Treat yourself: Thinly-sliced shallots pan-fried in coconut oil are a revelation on top of salads, Thai curries, Pad Thai, or anything drizzled with Sunshine Sauce. Just heat up some fat, slice shallots on a mandoline, and fry until golden and crisp.

Chop vs. Dice vs. Mince

The way an onion is cut affects its cooking time and, ultimately, its consistency and flavor when it makes its way to its way into your well-deserving mouth. Here are the explanations of what I mean when I say chop, dice, and mince.

Chop

Onions 101: Chopped Onion | meljoulwan.com

When any ingredient is chopped, I mean it should be cut into small, bite-sized pieces that don’t need to be uniform in size. I mostly use this term in reference to coarsely chopping fresh herbs or vegetables that will later be puréed. I hardly ever say to “chop an onion.” I’m far too bossy for that.

Dice
Onions 101: Diced Onion | meljoulwan.com

In contrast to “chop,” diced ingredients are cut into pieces that are as uniform in size and shape as possible. Dicing vegetables into an even 1/2-inch or 1/4-inch cube serves two purposes: (1) They cook evenly, and (2) they look pretty in salads and garnishes. I almost always recommend that you dice onions in my recipes.

Mince

Onions 101: Minced Onion | meljoulwan.com

This is the smallest cut I can make with a knife. The idea is to create confetti-sized pieces. Note: “1 tablespoon minced onion” means that after mincing, the onion equals 1 tablespoon. In contrast, “1/4 cup onion, minced (about 2 tablespoons)” means you measure 1/4 cup roughly chopped onion, then mince it until it equals about 2 tablespoons. I generally recommend minced onion for sauces and salad dressings.

How To Sauté Onions

How you cook your onions will affect their level of sweetness and pungency, so keep these tips in mind next time you’re about to fire up the stove. In most of my recipes that begin with an onion, I recommend you sauté the onion for 7-10 minutes. Here’s what you can expect during that time…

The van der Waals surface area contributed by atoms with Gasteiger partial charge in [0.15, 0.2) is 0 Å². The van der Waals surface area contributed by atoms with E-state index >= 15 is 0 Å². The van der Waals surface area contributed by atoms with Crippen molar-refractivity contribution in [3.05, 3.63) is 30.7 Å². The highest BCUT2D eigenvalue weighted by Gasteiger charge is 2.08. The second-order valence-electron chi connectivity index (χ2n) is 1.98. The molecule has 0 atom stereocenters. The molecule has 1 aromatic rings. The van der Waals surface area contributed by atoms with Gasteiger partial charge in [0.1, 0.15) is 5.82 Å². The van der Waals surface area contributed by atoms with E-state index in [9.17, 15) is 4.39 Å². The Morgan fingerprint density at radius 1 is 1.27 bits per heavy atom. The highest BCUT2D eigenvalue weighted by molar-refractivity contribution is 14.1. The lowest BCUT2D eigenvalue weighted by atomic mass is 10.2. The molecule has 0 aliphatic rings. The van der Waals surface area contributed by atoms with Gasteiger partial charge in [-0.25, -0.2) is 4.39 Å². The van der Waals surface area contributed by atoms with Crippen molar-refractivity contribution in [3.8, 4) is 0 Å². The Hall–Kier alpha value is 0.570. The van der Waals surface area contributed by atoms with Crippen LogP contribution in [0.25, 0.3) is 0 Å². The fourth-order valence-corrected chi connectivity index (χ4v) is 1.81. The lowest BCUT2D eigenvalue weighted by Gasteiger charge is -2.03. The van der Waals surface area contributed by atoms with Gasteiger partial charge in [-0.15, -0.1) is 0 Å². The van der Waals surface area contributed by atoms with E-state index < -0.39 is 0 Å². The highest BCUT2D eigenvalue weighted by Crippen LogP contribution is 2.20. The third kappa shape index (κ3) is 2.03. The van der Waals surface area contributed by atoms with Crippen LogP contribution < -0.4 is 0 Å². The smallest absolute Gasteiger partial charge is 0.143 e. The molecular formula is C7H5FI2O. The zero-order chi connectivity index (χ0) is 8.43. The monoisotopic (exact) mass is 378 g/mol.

Start with a cold pan and fat. Warm the pan to melt the fat, then add the onions. Sprinkle with a pinch of salt. Toss to coat with the fat, then leave them alone for a minute or two.

Turn down the heat. Although I generally like to let my gas stove blaze away, high heat can make onions bitter, so my first tip on sautéeing onions is to use medium to medium-high heat.

Stage 1: Sweat it. The first stage of cooking onions is called “sweating,” and it happens almost right away, at about the 2 minute mark. The salt and heat of the fat will draw the liquid out of the onions, making them sweat. Give them a stir. They’ll begin to get a glisteny sheen. You can stop here, or…

Stage 2: Go translucent. Cooking the onions for a few more minutes will help them lose their opacity, and they’ll begin to become translucent, about 5 minutes into the whole process. As the moisture evaporates, the onions will wilt a little bit more. Stir occasionally and regulate the heat so the onions cook, but don’t brown. You can stop here, or…

Stage 3: You’re golden. At the 7-10 minute mark, the onions start to turn a lovely golden color with some brown around the edges. This, to me, is the sweet spot. You can stop here, or let them go, stirring once in a while, until they deepen to a darker brown.

Confession: I sometimes deviate from these guidelines to achieve a particular texture/taste. When I want the onions to have a little bite, I’ll throw them in a hot pan with some fat and cook them on high heat until they have dark brown marks on the edges, while the middles are still white. At that point, they’re still crisp, but tender — and they taste awesome that way on top of a burger patty or mixed into cooked ground beef. Crisp-tender is one of my favorite texture combos.

Bonus Easy Recipe: Slow Cooker Caramelized Onions

The best way to make caramelized onions is on the stove, over very low heat, for at least an hour (excellent instructions here and tips from Bon Appétit here), but if you’d like to have caramelized onions waiting for you when you get home from work, you can make a reasonable substitute in your slow cooker. Definitely, definitely make them the classic way sometime, but this technique yields excellent results.

Get yourself 3 pounds of sweet onions. Peel them and cut into 1/8-inch thick slices (thinner is not better, so err on the side of thicker). Place them in a slow cooker and drop 6 tablespoons of ghee (or other cooking fat like lard, duck fat, or coconut oil) and 1/4 teaspoon salt on top. (If you’re feeling fancy, feel free to add a few sprigs of fresh rosemary or thyme in, too. You could also use the Better Butter from Well Fed 2.) Cover and cook on LOW for 10 to 12 hours. The onions will turn a deep brown color and get very soft and velvety. Store in the fridge, covered, for up to a week. Use in everything to add a luscious, silky flavor. (You can also freeze the caramelized onions in an ice cube tray for future awesomeness!)